The European Union’s Court of Justice (ECJ) issued on Thursday a strongly critical verdict on the way that the country uses the monopoly that OPAP holds in Greece, but this will not change anything in the process of the gaming company’s privatization.
The decision by the top EU court was largely expected and within the context of what the ECJ’s Advocate-General Jan Mazak had said during a hearing last September. The Slovak had criticized OPAP’s use of its monopoly, noting that it does not comply with the objectives for which it was conceded, such as beating crime related to gambling and following a policy to contain the expansion of games of chance.
So while the decision issued yesterday was critical of the Greek state’s and OPAP’s exploitation of the firm’s monopoly status, it did reiterate that it is up to the member state either to make the operation of that monopoly comply with the objectives for which it was conceded or, if these objectives are not met, the Greek government should open up the local market.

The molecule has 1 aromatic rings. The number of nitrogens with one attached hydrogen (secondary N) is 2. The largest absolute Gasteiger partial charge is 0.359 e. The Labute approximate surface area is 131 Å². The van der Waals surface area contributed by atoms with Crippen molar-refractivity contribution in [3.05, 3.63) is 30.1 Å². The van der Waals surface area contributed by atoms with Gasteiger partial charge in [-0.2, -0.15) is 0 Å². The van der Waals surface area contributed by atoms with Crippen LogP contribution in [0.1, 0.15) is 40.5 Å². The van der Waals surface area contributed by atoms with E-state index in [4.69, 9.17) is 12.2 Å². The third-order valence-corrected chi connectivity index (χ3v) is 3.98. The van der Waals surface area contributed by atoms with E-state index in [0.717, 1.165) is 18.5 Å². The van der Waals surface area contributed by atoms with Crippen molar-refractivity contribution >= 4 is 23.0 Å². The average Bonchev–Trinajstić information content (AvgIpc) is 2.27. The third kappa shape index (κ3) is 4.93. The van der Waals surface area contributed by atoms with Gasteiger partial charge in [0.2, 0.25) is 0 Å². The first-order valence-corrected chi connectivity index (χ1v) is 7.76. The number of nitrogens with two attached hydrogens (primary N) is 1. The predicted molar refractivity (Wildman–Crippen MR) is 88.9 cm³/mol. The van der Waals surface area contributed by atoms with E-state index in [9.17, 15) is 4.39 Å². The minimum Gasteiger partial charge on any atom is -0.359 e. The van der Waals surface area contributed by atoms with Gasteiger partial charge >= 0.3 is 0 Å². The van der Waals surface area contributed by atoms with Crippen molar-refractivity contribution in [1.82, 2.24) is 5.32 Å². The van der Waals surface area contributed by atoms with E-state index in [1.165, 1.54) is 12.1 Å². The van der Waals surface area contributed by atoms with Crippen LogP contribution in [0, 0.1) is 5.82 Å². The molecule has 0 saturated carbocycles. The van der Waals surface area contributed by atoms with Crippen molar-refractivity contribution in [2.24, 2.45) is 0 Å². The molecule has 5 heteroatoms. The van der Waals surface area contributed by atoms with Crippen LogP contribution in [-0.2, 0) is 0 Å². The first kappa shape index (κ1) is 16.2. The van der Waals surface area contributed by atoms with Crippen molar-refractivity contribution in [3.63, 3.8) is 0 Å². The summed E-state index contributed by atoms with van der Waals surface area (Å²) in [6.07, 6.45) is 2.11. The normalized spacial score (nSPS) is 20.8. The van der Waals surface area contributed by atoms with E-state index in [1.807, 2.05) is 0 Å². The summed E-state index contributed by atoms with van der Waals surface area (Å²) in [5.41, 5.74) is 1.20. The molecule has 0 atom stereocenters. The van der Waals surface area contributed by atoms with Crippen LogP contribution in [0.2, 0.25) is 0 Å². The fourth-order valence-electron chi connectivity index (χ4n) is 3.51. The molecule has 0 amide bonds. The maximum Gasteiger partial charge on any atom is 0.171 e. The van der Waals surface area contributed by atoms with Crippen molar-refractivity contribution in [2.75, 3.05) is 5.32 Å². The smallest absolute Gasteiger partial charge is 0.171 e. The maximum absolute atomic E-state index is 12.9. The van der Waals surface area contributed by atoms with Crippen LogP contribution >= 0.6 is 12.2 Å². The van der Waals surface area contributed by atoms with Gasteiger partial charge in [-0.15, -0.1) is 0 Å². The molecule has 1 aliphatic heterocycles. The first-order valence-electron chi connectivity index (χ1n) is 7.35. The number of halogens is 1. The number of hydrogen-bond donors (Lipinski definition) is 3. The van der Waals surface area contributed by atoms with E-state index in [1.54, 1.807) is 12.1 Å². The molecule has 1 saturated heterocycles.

However, the court went a step further, which exceeded even the government’s and OPAP’s aspirations: Point 46 of the decision says that even if Greek legislation was not compatible with the European Union framework in the past, “member states continue to have the capacity to reform the existing monopoly in order to render it compatible with the treaty’s clauses.” What this point of the verdict does is to offer the Greek state a great opportunity to safeguard OPAP’s monopoly even if it ultimately loses the ongoing case at the Council of State, the country’s highest administrative court.
The government and the state privatization fund (TAIPED) chose not to make any statements on the issue on Thursday. TAIPED officials said they were in the process of assessing the verdict, but that nothing was seen changing in OPAP’s privatization process. TAIPED’s board will visit Brussels on Friday to discuss other compliance issues, but its agenda will now include OPAP as well.